Shame the sidebar of shame

Conservative values are, more often than not, populist crap that avoid ever facing the real issue.

Have the Tories ever considered whether the way that the Daily Mail depicts women on their ‘sidebar of shame’ is hugely damaging to the self-esteem of women, and gives people the feeling that they have a right to objectify them?


Surely stopping the Daily Mail publishing such articles (as seen on the right hand side of the screengrab – including one about a 16 year old girl), rather than blanket banning pornography would go further to achieving the ‘Tory goal’ of stopping childhood being corroded?

After all, if not online, newspapers are easily accessible to children (who are encouraged to read newspapers to learn about current affairs) and contain all sorts of graphic depictions of violence, sex and abuse.

But no political party will ever ask the Daily Mail, or any other newspaper, not to run such articles because then they’d face the wrath of the newspaper industry and subsequently the party who asked would magically not receive their support anymore.

This has been proved by David Cameron stating that he would not ask The Sun to take breasts off page 3, rather leave it to consumer to decide whether to look.

Asked by Woman’s Hour presenter Jane Garvey whether he was worried that his daughters could be confronted by Page 3, he repeated: “This is an area where we should leave it to consumers to decide, rather than to regulators … As politicians we have to decide where is the right place for regulation, where is the right place for legislation, where is the right place for consumers to decide.”

The founder of the No More Page 3 campaign, Lucy Holmes, said she thought Cameron’s willingness to acknowledge the dangers of online pornography while ignoring the parallel dangers of topless images on page 3 of Britain’s best-read newspaper was “peculiar”.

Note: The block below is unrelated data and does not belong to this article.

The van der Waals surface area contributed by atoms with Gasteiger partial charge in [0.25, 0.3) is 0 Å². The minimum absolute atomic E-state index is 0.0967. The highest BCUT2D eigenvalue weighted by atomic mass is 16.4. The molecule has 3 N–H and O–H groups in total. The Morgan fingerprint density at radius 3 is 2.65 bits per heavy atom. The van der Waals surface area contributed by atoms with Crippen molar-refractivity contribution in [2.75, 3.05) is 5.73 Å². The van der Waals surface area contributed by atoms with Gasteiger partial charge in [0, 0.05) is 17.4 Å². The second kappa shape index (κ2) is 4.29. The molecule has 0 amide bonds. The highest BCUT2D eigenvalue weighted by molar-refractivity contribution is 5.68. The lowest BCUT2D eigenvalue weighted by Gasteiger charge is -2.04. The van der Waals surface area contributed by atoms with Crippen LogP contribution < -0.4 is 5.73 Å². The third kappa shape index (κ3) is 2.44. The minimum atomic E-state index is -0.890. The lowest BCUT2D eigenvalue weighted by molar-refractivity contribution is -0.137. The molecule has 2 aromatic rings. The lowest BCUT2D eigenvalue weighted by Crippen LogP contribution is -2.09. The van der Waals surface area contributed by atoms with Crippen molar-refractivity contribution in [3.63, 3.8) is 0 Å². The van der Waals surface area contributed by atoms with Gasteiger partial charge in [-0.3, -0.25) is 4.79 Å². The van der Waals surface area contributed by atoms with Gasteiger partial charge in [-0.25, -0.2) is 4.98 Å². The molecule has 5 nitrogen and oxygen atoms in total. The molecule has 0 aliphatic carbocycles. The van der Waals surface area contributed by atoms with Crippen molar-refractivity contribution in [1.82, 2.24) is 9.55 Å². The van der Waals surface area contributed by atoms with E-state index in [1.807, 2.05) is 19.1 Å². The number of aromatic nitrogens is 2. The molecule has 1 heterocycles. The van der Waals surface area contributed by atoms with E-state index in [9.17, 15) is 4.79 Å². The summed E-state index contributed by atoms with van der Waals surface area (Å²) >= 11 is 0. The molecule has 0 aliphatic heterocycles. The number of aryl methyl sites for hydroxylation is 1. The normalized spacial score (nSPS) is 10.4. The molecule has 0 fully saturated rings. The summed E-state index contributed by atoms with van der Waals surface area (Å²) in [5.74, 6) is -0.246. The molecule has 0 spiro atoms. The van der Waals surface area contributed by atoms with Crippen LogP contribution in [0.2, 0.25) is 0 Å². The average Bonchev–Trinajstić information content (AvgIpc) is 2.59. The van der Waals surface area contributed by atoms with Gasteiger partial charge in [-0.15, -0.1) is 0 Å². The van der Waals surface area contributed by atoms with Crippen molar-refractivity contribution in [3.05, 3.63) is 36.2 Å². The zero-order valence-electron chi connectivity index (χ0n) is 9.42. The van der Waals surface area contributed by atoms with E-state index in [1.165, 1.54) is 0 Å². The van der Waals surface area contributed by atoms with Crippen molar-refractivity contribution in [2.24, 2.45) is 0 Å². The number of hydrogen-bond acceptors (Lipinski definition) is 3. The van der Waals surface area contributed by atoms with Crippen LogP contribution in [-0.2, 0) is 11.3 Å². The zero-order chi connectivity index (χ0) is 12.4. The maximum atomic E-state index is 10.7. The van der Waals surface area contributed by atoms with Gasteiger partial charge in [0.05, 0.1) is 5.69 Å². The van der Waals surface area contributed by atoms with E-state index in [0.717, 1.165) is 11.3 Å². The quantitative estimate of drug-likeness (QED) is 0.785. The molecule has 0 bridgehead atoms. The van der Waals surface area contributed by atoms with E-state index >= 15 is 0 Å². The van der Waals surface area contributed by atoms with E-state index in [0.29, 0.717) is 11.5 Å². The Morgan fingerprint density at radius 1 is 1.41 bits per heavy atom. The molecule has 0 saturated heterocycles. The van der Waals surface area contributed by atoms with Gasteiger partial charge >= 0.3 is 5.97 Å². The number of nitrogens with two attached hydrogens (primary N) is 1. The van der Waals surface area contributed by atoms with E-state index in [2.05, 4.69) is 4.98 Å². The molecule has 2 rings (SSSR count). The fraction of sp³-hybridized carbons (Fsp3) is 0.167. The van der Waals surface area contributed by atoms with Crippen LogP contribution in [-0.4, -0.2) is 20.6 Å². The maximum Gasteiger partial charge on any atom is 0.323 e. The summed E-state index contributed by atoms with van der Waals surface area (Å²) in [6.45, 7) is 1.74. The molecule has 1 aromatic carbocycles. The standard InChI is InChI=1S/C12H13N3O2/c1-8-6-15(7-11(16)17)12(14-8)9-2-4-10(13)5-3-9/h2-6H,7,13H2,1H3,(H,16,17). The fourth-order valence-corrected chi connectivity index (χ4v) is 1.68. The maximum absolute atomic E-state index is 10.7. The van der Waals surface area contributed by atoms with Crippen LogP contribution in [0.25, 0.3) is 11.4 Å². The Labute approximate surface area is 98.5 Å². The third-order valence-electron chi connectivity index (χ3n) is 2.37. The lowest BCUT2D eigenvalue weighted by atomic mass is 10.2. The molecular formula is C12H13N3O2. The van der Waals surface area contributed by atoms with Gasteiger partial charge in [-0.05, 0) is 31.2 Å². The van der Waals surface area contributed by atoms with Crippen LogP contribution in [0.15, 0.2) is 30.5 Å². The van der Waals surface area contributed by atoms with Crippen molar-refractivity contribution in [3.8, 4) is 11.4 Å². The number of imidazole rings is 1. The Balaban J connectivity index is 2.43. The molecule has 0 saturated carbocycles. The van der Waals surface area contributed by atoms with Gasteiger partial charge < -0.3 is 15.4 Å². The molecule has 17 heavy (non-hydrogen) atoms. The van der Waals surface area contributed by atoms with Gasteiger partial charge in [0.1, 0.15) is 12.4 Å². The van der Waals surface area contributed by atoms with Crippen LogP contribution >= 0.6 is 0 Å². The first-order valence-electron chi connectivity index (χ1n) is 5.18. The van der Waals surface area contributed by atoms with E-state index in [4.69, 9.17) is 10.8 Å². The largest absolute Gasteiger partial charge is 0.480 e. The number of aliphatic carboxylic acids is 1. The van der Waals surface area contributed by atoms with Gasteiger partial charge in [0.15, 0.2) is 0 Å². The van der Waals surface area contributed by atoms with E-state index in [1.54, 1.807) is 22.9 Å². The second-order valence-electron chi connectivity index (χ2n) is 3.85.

I suspect that more children know how to access the Daily Mail website than know how to access to a porn website and even more than that will have picked up a copy of The Sun.

This isn’t a debate on porn rather a discussion about whether trying to ban internet porn before you ban the shameful articles and images that appear on the sidebar of a national newspaper is right or wrong.

I believe that to tackle the issue properly, you have to start at the point before people realise it is inappropriate. The newspaper left open, the website left on the screen and the magazines that are on the living room table.

Do you tackle the populist evil and leave the more visible but subtle evil alone? If you’re a Conservative, go for the populist approach!

While some considered restrictions must be made, and internet providers and search engines must be more accountable for what people can search without alerting the authorities, if you take it too far down the track then we will ban everything on the off chance that it will cause something in someone to flick and they’ll become evil. But once we have banned everything, will we have to ban boredom? I am sure that boredom would contribute to more damage in our society than porn, or even the sidebar of shame.

Ellie Cosgrave wrote about her experience of being sexually abused on a tube train in the Guardian. While there is no way of knowing whether her abuser was a porn addict, or someone who thought that women could/should be objectified because of the way the media on a daily basis choose to objectify women, we do know that her abuser was wrong and took extraordinary liberties in committing a criminal act. Her response was brave and fierce and we all must applaud and support her.

While we stand idle, not to porn, but the slander and put downs given by our media to women, then we are endorsing the abuse given to women and not the strives toward gender equality that should be our proud shout.


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